Academic journal article The Geographical Review

Colonialism and Place Creation in Mars Pathfinder Media Coverage

Academic journal article The Geographical Review

Colonialism and Place Creation in Mars Pathfinder Media Coverage

Article excerpt

The Earth's invading Mars next week, and we aren't talking about science
fiction but about science fact.
--Joie Chen, 1997

Events within the past decade have enabled a tremendous expansion of the geographical realm. Unremarked on by any human geographers--except for one passing reference (DeFilippis and Smith 1997, 505), the amount of material territory that can be described geographically has nearly doubled with the successful landing of human-scaled explorers on the surface of Mars. (1) In this article I outline the process by which Mars has become constituted as a place within the sphere of human activity, beginning with a history of scientific interest in Mars and culminating in the 1997 media event that is my primary concern: the successful Mars Pathfinder mission. I demonstrate that media coverage constructed Mars as a place to be colonized, largely as a result of the coincidence of the economic interests of the U.S. National Aeronautics and Space Administration (NASA) and the mass media, embodied in their anthropomorphic treatment of the Sojourner rover.

In 1997 NASA launched the first successful mission to Mars that involved a rover capable of moving about the surface and making observations, known as Mars Pathfinder. The Jet Propulsion Laboratory (JPL), a federally funded research center at the California Institute of Technology, managed the project on behalf of NASA. The purpose of Pathfinder's mission, officially, was to ground truth some of the abundant remote sensing data that had been gathered from Earth as well as from satellite-based platforms. Unofficially, the mission received authorization to provide a public relations boost to the beleaguered government agency (Markley 2005). On both counts, the mission proved incredibly successful, with NASA reaping reams of scientific data as well as tremendous amounts of public interest via an effective marketing plan that utilized multiple forms of visual media, including newspapers, television, radio, and the new visualization technologies of the World Wide Web. Given that the Pathfinder mission provided the first new images of the surface of Mars in a generation, and also given the restructuring of the news media over the past ten years to include twenty-four-hour news coverage, coverage of the Pathfinder mission was tremendous. The features of the mission, especially the rover that could follow orders to go to new places, interact with the environment, and send images back, enabled commentators and other viewers to anthropomorphize the machines that NASA had landed on the surface of Mars and understand this heretofore nonexistent experience through well-understood language of colonialism.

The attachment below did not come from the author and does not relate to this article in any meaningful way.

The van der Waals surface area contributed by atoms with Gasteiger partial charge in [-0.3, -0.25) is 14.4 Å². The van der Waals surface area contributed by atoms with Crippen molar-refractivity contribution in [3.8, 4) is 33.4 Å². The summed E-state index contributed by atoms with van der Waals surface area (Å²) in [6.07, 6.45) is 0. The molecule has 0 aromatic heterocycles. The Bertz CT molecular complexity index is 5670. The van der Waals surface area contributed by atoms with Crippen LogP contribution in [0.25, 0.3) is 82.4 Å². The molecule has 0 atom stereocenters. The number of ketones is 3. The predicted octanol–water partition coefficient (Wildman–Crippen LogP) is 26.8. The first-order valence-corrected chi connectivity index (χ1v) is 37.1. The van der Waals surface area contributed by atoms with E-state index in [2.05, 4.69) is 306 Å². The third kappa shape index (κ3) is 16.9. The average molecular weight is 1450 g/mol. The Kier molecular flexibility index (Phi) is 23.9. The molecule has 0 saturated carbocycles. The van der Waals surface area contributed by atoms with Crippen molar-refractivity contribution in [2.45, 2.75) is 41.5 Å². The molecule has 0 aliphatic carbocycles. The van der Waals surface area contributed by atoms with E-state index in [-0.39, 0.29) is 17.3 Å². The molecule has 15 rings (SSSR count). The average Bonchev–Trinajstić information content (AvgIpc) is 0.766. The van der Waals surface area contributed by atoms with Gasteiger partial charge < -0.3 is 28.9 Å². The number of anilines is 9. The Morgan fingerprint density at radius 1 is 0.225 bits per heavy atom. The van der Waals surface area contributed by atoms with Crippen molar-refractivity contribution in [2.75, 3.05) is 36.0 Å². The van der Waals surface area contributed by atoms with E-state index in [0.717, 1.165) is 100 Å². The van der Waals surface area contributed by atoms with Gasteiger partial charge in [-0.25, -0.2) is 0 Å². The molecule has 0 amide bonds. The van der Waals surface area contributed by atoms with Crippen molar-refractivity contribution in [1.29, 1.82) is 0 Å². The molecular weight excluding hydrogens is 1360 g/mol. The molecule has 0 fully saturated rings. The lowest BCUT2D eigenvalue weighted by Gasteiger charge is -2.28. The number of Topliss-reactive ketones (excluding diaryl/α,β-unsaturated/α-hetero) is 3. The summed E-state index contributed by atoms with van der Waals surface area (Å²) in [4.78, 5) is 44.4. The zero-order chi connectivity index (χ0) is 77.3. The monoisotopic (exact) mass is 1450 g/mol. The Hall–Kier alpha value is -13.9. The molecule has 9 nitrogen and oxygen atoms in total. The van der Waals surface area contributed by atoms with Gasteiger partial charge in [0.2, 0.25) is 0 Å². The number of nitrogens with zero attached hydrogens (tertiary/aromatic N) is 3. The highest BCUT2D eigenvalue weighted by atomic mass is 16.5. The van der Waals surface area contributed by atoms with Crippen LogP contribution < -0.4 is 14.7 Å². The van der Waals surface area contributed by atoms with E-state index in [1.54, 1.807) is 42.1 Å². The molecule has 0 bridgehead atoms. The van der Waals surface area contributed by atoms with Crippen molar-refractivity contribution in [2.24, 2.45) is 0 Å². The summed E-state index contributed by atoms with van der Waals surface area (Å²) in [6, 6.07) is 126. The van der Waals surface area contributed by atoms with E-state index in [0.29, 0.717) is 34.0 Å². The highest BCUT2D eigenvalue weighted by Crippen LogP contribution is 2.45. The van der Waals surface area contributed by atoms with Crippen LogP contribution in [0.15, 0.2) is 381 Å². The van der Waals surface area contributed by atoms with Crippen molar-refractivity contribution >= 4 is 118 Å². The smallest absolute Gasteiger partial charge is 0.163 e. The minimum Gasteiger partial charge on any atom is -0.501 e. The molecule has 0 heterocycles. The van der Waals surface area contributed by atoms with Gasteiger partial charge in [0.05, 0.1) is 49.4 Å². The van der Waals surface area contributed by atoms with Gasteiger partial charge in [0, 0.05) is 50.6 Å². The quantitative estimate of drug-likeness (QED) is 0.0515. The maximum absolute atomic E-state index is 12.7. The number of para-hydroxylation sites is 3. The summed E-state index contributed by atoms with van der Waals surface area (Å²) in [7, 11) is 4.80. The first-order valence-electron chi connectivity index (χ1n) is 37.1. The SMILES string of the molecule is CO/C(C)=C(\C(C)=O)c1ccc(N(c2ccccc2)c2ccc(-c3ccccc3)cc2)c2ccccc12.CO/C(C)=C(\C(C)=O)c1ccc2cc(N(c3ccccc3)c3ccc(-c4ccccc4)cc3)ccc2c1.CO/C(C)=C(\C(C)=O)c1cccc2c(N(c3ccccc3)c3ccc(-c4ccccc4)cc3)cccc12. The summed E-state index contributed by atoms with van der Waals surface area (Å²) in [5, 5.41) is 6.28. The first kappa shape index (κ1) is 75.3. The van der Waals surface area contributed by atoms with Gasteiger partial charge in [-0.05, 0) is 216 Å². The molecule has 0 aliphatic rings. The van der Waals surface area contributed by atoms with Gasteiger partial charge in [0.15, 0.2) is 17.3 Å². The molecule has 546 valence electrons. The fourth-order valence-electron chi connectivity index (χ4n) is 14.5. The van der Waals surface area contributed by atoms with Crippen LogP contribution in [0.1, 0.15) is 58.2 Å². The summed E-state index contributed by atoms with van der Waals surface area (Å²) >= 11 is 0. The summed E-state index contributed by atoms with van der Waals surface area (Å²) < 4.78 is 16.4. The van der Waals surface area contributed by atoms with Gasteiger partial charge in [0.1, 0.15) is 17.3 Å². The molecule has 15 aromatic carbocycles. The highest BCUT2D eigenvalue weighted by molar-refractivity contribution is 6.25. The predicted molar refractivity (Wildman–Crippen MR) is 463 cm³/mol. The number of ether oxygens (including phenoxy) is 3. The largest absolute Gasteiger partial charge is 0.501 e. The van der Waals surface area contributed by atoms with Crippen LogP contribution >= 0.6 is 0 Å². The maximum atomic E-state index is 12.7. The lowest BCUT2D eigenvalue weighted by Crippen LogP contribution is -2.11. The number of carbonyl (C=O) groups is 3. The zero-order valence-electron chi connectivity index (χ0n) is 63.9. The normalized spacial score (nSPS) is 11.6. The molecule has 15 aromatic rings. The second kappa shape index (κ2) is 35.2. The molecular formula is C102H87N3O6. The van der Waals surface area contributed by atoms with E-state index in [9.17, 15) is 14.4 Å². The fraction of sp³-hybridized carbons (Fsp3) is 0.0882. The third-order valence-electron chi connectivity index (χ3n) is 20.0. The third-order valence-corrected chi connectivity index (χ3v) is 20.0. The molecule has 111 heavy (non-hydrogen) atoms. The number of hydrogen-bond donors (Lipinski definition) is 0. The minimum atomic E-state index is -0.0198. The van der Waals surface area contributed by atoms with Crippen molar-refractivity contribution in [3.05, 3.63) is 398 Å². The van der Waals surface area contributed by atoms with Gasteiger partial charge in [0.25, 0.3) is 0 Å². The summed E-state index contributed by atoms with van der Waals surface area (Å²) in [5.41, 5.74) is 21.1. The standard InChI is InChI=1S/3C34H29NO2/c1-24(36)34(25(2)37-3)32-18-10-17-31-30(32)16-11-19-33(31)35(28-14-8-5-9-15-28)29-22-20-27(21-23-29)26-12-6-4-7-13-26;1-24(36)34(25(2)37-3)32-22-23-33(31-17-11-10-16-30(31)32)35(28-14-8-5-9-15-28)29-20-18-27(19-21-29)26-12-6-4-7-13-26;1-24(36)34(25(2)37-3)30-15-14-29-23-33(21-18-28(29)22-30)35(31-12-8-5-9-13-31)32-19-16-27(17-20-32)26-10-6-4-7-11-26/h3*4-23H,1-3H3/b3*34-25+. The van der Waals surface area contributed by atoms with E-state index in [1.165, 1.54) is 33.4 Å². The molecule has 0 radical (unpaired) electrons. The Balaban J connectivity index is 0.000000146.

TOWARD AN INTERPLANETARY GEOGRAPHY

It may seem to be the height of hubris to claim that geography has some claim on the huge, hulking, objectively "real" planet of Mars, hurtling through the skies and visible at night. Nevertheless, it is helpful to think of Mars less as a planet, with all of the scientific baggage that the term carries, and more as a world, full of the hopes, fears, and ideologies imposed on it from our huge, hulking, objectively "real" Earth. In this way, Mars can be conceptualized as a place, perhaps with unique characteristics not found in any Earth-bound place but nevertheless socially constructed. With human activity routinely taking place beyond the frame of traditional geography--one need only think of the continually manned International Space Station--the idea of places as areas within the scale of Earth appears increasingly limiting. Although it is physically isolated from the human world, technological advancement has made Mars an extension of the realm in which human activity and signification can take place (Giddens 1984). Thus, even though it may seem at first glance to be beyond the realm of geographical thought, Mars is in fact a useful space in which to study the process of place creation, which can be more complex in earthspace because of the need to incorporate local residents' views--not an issue on Mars, so far. …

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